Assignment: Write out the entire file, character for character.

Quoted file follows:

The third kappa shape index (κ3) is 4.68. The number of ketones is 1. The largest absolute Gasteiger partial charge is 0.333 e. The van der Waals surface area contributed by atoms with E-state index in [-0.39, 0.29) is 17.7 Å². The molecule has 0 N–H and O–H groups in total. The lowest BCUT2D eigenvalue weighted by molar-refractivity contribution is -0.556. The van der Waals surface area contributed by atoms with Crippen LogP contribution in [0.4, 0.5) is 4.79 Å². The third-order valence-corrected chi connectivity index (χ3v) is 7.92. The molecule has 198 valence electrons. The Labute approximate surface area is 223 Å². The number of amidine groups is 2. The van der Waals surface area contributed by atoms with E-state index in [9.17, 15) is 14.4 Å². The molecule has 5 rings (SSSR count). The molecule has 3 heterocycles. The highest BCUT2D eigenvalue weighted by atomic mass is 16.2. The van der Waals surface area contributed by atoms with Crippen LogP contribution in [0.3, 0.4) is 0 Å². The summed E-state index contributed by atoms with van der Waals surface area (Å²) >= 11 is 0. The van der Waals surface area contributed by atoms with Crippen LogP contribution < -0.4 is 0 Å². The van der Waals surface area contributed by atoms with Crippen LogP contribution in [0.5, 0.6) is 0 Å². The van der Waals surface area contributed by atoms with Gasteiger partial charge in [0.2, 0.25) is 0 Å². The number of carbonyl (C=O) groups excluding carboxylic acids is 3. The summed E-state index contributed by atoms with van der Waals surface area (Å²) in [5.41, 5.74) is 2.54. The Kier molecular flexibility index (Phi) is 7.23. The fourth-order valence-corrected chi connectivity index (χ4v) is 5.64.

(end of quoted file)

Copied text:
The third kappa shape index (κ3) is 4.68. The number of ketones is 1. The largest absolute Gasteiger partial charge is 0.333 e. The van der Waals surface area contributed by atoms with E-state index in [-0.39, 0.29) is 17.7 Å². The molecule has 0 N–H and O–H groups in total. The lowest BCUT2D eigenvalue weighted by molar-refractivity contribution is -0.556. The van der Waals surface area contributed by atoms with Crippen LogP contribution in [0.4, 0.5) is 4.79 Å². The third-order valence-corrected chi connectivity index (χ3v) is 7.92. The molecule has 198 valence electrons. The Labute approximate surface area is 223 Å². The number of amidine groups is 2. The van der Waals surface area contributed by atoms with E-state index in [9.17, 15) is 14.4 Å². The molecule has 5 rings (SSSR count). The molecule has 3 heterocycles. The highest BCUT2D eigenvalue weighted by atomic mass is 16.2. The van der Waals surface area contributed by atoms with Crippen LogP contribution in [0.3, 0.4) is 0 Å². The summed E-state index contributed by atoms with van der Waals surface area (Å²) >= 11 is 0. The van der Waals surface area contributed by atoms with Crippen LogP contribution < -0.4 is 0 Å². The van der Waals surface area contributed by atoms with Crippen LogP contribution in [0.5, 0.6) is 0 Å². The van der Waals surface area contributed by atoms with Gasteiger partial charge in [0.2, 0.25) is 0 Å². The number of carbonyl (C=O) groups excluding carboxylic acids is 3. The summed E-state index contributed by atoms with van der Waals surface area (Å²) in [5.41, 5.74) is 2.54. The Kier molecular flexibility index (Phi) is 7.23. The fourth-order valence-corrected chi connectivity index (χ4v) is 5.64.